Hav­ing re­cently given birth to her sec­ond son with for­mer AFL Gee­long star Jimmy Bar­tel, life is busier than ever for fash­ion per­son­al­ity Na­dia Bar­tel – which might ex­plain why she was an­swer­ing emails even while in labour

Sunday Herald Sun - Stellar - - Front Page - Photograph­y CAMERON GRAYSON Styling IRENE TSOLAKAS In­ter­view NA­DIA SALEMME

HOME S sohe is one of the most recog­nis­able WAGS in the coun­try, but Na­dia Bar­tel is not one to play to all of that role’s at­ten­dant clichés. Take, for in­stance, the over­heated por­tray­als of her com­pa­tri­ots on Net­work 10’s Play­ing For Keeps. “I ac­tu­ally love that show,” Bar­tel tells Stel­lar. “But it’s

not true. There’s not that much bitch­i­ness. Ev­ery­one’s friends; I still keep in touch with the Gee­long girls. We’ve got a good group. We also talk to girls from the other clubs. I just don’t see it as a re­flec­tion of real life.”

Of course, this is a prime­time soap she’s talk­ing about. But if her life is low on cat­ti­ness, it’s still of­ten just as chaotic as what hap­pens on­screen. Last Oc­to­ber, the wife of Brown­low-win­ning, for­mer AFL Gee­long Cats star Jimmy Bar­tel wel­comed a sec­ond son, Hen­ley, into the fam­ily home in Mel­bourne’s St Kilda West. (His older brother As­ton is three.) Hen­ley’s ar­rival came at a busy time for Bar­tel – but these days, there is lit­tle else. The 33-year-old has been build­ing an em­pire in re­cent years, with the launch of on­line designer cloth­ing site The Con­nec­tion, a fash­ion and lifestyle blog clev­erly ti­tled Chron­i­cles of Na­dia and other busi­nesses in­clud­ing Spray Aus, a line of bronz­ing prod­ucts and spray-tan sa­lons she co-owns with fel­low mega-wag Re­becca Judd. She has also tried her hand at more tra­di­tional me­dia roles – like co-host­ing the Brown­low red car­pet spe­cial for the Seven Net­work last year.

Even in the mid­dle of her labour, Bar­tel ad­mits, she was an­swer­ing emails. “I had an epidu­ral – so I didn’t feel any­thing,” she ex­plains. “So I was pay­ing all these in­voices. I wanted it done be­cause I knew when I had the baby, that’s when you get re­ally hectic.” And be­sides, she points out, “When you have your own busi­nesses, you don’t have any­one else to do jobs for you so you have to get back to cer­tain peo­ple and have sign-off on de­ci­sions.” Within a month, she was done with ma­ter­nity leave.

Jug­gling two kids, Bar­tel says, is a “lot eas­ier than I thought it would be” be­cause new­born Hen­ley ac­tu­ally sleeps through the night. “[As­ton] is fiery; he’s stub­born. When he was a baby, he would cry non­stop,” she says. (As­ton was named after 007’s car of choice, As­ton Martin, be­cause her hus­band is a Bond fa­natic.) “He had silent re­flux, so he was in a lot of pain. Hen­ley has a more gen­tle per­son­al­ity: he sleeps bet­ter, he’s chilled. They’re lit­tle op­po­sites, both in the way they look and in their per­son­al­i­ties. I can put [Hen­ley]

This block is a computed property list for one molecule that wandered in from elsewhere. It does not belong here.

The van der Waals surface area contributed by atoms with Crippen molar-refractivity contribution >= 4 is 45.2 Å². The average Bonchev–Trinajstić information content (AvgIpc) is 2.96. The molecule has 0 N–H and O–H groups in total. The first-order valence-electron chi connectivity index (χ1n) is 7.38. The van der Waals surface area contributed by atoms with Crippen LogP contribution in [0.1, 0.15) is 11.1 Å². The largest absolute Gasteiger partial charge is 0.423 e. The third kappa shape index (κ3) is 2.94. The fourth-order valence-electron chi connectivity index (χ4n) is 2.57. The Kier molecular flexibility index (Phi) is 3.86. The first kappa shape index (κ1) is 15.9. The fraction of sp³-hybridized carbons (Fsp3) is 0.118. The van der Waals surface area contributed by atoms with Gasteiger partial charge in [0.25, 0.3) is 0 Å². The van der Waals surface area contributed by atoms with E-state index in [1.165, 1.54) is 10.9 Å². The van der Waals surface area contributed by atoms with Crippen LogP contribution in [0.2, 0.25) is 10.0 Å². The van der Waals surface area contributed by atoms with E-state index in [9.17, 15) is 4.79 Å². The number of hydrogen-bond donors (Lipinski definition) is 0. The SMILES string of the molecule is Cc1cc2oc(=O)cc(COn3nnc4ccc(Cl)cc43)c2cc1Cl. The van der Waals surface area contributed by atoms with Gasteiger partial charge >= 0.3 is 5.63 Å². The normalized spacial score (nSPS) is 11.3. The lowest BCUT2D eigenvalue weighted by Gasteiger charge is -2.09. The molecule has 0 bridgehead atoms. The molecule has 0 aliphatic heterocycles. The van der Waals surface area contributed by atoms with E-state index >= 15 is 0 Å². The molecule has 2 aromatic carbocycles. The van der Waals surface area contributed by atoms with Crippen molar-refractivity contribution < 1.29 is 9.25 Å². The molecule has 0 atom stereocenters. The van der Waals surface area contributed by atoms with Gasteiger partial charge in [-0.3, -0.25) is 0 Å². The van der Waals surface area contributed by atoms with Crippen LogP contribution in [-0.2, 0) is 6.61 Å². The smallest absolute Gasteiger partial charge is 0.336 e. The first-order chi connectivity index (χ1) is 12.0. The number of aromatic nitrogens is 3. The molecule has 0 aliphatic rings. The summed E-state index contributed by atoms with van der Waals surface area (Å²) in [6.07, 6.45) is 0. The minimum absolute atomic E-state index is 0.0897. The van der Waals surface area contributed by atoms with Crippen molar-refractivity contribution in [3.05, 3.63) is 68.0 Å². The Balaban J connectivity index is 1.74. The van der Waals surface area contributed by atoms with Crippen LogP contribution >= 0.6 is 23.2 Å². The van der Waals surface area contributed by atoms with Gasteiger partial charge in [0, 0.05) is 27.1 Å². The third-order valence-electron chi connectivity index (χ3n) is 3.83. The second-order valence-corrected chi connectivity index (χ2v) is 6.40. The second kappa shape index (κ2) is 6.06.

Keep­s­the Cats (from 2002 to 2016), she be­came one of the first WAGS to par­lay her pro­file into a fully fledged brand. In fact, she now ad­mits with a rue­ful laugh, it may have come at the ex­pense of en­joy­ing the game. “I wasn’t into it when I first met [Jimmy],” says Bar­tel, adding that she and the other wives would “never talk about football, how many goals they’ve kicked or any­thing like that. I was watch­ing Play­ing For

and [the di­a­logue] was like, ‘Babe, you had a re­ally good game! You kicked three goals and made two tack­les!’ That wasn’t some­thing you would look at, talk about or even notice.” She says that it has only been since Jimmy’s 2016 re­tire­ment – as he now hosts morn­ing and week­end ra­dio and ap­pears on footy shows – that she has been able to un­der­stand the ins and outs of the game. “I ac­tu­ally care about AFL more now. Those first few years, I didn’t even realise how amaz­ing it was that they were win­ning these pre­mier­ships and al­ways in the fi­nals.”

Re­gard­less, says Bar­tel, the pres­sures of play­ing did not have an out­size ef­fect on their re­la­tion­ship. “We’d go out late at night and have dinner, and he’d go off to train­ing the next day. He wasn’t stuck to a sched­ule. You know how you’d hear about those things, like you can’t have sex the night be­fore a game? He just wasn’t like that; he was more chilled. I still felt like he was around more than some­one who had a nine-to-five job.”

Yet their lives were still un­der a mi­cro­scope. “You’d get a lot of opin­ions, peo­ple com­ing up and lov­ing you or hat­ing you if [a game] didn’t go well. Strangers would come out on the street and abuse him. You had to get used to deal­ing with other peo­ple’s opin­ions of you” – and Bar­tel is happy those heady days have passed. “[But] there also wasn’t as much pres­sure,” she says. “Now you wear some­thing [con­tro­ver­sial] and you get at­tacked all over so­cial me­dia. When I went to the Brown­low, it was a bit dif­fer­ent. You’d go, you’d have a bit of fun. It’s in­creased be­cause there are more so­cial me­dia plat­forms, more in­ter­est, ev­ery­one is just talk­ing about footy more. Peo­ple need some­thing to talk about.”

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